Hapag-Lloyd, CSAV plan to create fourth-largest container carrier
Hapag-Lloyd and CSAV said they have signed a memorandum of understanding about combining their container shipping operations.
CSAV said, "The new company would become the world's fourth-largest
operator with a combined carrying capacity of about 1 million TEU,
transported cargo volume of nearly 7.5 million TEU per year, and combined
sales of nearly $12 billion annually. The expected synergies from this
business combination would be about $300 million annually."
In a statement late Wednesday, Hapag-Lloyd said, "The talks between Hapag-Lloyd and CSAV about combining the container liner shipping activities of CSAV with Hapag-Lloyd are going into the next phase. Both companies have signed a Memorandum of Understanding, which is not binding. As the next step, the due diligence will take place, after which a binding contract could follow."
CSAV, which is based in Chile, said in a letter to regulators that the MoU sets out the basis of which the two businesses would be combined; CSAV would become the largest shareholder of Hapag-Lloyd, with a 30-percent stake. The companies plan to have the combined company listed publicly.
CSAV would would sign a controlling agreement with HGV Hamburger Gesellschaft für Vermögens- und Beteiligungsmanagement, a company controlled by the City of Hamburg, Germany (where Hapag-Lloyd is headquartered), and Kühne Maritime GmbH, a company controlled by the entrepreneur Klaus Michael Kühne. The three members of the agreement would have about 75.5 percent of the combined companies.
(Today the shareholders of Hapag-Lloyd are HGV Hamburger, 36.9 percent; Kühne Maritime, 28.2 percent; TUI — the German tourism company from which 79 percent of Hapag-Lloyd was spun off in 2012 — 22 percent; insurer Signal Iduna, 5.3 percent; HSH Nordbank, 2.9 percent; investment bank M.M. Warburg, 2.9 percent; insurer HanseMerkur Versicherungsgruppe, 1.8 percent.)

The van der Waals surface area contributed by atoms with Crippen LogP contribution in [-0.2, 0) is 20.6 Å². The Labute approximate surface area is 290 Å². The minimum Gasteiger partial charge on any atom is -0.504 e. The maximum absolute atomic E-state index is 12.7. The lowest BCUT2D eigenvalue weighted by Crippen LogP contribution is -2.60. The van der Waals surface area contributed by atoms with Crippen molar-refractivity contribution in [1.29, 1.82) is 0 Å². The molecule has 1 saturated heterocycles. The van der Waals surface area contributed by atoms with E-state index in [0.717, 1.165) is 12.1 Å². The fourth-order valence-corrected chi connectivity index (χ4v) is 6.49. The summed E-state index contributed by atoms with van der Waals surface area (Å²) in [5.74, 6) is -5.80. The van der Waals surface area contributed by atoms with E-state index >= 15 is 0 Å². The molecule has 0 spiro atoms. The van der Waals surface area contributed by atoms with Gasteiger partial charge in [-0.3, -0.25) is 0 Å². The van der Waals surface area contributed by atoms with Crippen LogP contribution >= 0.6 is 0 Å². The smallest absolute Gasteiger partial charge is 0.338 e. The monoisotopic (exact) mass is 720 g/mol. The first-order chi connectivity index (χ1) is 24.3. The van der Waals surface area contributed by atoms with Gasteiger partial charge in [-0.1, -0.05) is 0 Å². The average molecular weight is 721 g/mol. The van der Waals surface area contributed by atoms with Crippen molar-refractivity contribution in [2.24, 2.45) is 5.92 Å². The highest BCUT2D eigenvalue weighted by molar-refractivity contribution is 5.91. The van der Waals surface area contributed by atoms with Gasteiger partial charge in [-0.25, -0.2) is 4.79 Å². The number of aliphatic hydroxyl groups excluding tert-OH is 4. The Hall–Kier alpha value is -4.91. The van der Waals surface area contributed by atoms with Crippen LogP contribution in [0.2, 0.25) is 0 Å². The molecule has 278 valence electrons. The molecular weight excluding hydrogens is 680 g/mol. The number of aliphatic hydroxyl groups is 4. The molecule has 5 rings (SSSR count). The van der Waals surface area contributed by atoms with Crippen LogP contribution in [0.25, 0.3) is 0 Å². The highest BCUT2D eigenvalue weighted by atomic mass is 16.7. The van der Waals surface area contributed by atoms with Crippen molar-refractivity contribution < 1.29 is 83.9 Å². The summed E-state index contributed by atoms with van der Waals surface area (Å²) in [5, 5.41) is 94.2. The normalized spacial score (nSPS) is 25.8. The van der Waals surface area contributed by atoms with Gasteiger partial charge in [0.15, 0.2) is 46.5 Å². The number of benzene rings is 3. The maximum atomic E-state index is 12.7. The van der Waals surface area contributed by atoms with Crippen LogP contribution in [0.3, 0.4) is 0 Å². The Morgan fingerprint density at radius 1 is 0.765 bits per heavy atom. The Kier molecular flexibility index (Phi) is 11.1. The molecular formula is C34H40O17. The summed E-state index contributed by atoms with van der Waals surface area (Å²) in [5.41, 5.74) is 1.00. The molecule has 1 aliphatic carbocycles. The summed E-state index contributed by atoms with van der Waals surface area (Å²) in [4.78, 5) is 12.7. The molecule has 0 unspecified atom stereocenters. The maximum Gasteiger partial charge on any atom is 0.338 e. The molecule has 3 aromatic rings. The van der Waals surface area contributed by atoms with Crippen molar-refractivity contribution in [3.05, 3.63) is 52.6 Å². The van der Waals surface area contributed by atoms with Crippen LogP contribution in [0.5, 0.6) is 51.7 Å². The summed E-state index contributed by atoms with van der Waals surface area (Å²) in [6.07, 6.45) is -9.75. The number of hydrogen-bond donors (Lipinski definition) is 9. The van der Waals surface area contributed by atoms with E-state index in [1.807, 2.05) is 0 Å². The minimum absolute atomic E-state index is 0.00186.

CSAV said the two companies "have agreed to develop a business plan that will extract synergies, enhance operational efficiency improvements, and renew the fleet of ships. For this, the transaction also includes two capital increases in the combined entity totaling €740 million ($1 billion) to be implemented within twelve months following the execution of the transaction.
"The first capital increase of €370 million would be subscribed in €259 million by CSAV within the one hundred days following the execution of the transaction. After this first capital increase and based on the assumptions of the transaction, CSAV would have a share stake close to 34 percent of Hapag-Lloyd. The second capital increase of an additional €370 million is expected to be part of the listing of Hapag-Lloyd in the stock exchange within the term of one year as from the execution of the transaction."
CSAV noted consummation of the transaction is subject to due diligence, and a final agreement would have to be approved by government authorities and "third parties that could be necessary."
CSAV said, "The (carriers) consider that these conditions should be accomplished, and the probable closing date should occur within a period of about six months."
The deal would not include CSAV's dry bulk, tanker, conventional reefer or car carrier businesses.
CSAV said its board will evaluate the need to hold a shareholder meeting to approve a capital increase to raise $200 million to complete the financing of the acquisition of the seven container ship carriers of 9,300 TEU currently under construction, concur to the capital increase with its committed amount of €259 million, and obtain resources need to close the transaction.
The parties first revealed they were talking about a possible merger in December. The merger talks occur as Chief Executive Officer Michael Behrendt is planning to step down at the end of June; Rolf Habben-Jansen, who has served as the CEO of Maersk affiliate Damco since 2009, will take over.